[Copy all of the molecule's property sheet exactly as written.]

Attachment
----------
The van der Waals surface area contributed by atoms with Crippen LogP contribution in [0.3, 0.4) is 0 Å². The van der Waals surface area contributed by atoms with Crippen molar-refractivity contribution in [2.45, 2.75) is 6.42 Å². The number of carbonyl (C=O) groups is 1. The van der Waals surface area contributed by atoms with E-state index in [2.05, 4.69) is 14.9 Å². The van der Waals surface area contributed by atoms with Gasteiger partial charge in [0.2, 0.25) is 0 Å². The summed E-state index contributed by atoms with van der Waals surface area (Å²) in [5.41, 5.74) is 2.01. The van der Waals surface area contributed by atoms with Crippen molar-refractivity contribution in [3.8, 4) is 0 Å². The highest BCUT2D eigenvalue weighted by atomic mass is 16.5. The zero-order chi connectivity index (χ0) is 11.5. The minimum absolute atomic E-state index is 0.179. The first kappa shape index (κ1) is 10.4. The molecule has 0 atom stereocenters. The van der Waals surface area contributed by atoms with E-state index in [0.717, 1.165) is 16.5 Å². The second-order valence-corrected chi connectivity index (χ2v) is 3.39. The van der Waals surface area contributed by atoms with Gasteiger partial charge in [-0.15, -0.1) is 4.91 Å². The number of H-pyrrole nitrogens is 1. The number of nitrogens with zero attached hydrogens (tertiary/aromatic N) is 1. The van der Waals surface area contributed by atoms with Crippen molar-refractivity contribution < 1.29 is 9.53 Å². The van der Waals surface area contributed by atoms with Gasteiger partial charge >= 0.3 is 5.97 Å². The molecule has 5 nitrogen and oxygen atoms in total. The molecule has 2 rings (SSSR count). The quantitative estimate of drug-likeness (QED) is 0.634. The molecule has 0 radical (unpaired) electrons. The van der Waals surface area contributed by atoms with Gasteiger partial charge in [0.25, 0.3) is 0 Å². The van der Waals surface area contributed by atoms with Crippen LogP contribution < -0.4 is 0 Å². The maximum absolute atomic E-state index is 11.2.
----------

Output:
The van der Waals surface area contributed by atoms with Crippen LogP contribution in [0.3, 0.4) is 0 Å². The van der Waals surface area contributed by atoms with Crippen molar-refractivity contribution in [2.45, 2.75) is 6.42 Å². The number of carbonyl (C=O) groups is 1. The van der Waals surface area contributed by atoms with E-state index in [2.05, 4.69) is 14.9 Å². The van der Waals surface area contributed by atoms with Gasteiger partial charge in [0.2, 0.25) is 0 Å². The summed E-state index contributed by atoms with van der Waals surface area (Å²) in [5.41, 5.74) is 2.01. The van der Waals surface area contributed by atoms with Crippen molar-refractivity contribution in [3.8, 4) is 0 Å². The highest BCUT2D eigenvalue weighted by atomic mass is 16.5. The zero-order chi connectivity index (χ0) is 11.5. The minimum absolute atomic E-state index is 0.179. The first kappa shape index (κ1) is 10.4. The molecule has 0 atom stereocenters. The van der Waals surface area contributed by atoms with E-state index in [0.717, 1.165) is 16.5 Å². The second-order valence-corrected chi connectivity index (χ2v) is 3.39. The van der Waals surface area contributed by atoms with Gasteiger partial charge in [-0.15, -0.1) is 4.91 Å². The number of H-pyrrole nitrogens is 1. The number of nitrogens with zero attached hydrogens (tertiary/aromatic N) is 1. The van der Waals surface area contributed by atoms with Crippen molar-refractivity contribution < 1.29 is 9.53 Å². The van der Waals surface area contributed by atoms with Gasteiger partial charge >= 0.3 is 5.97 Å². The molecule has 5 nitrogen and oxygen atoms in total. The molecule has 2 rings (SSSR count). The quantitative estimate of drug-likeness (QED) is 0.634. The molecule has 0 radical (unpaired) electrons. The van der Waals surface area contributed by atoms with Gasteiger partial charge in [0.25, 0.3) is 0 Å². The van der Waals surface area contributed by atoms with Crippen LogP contribution < -0.4 is 0 Å². The maximum absolute atomic E-state index is 11.2.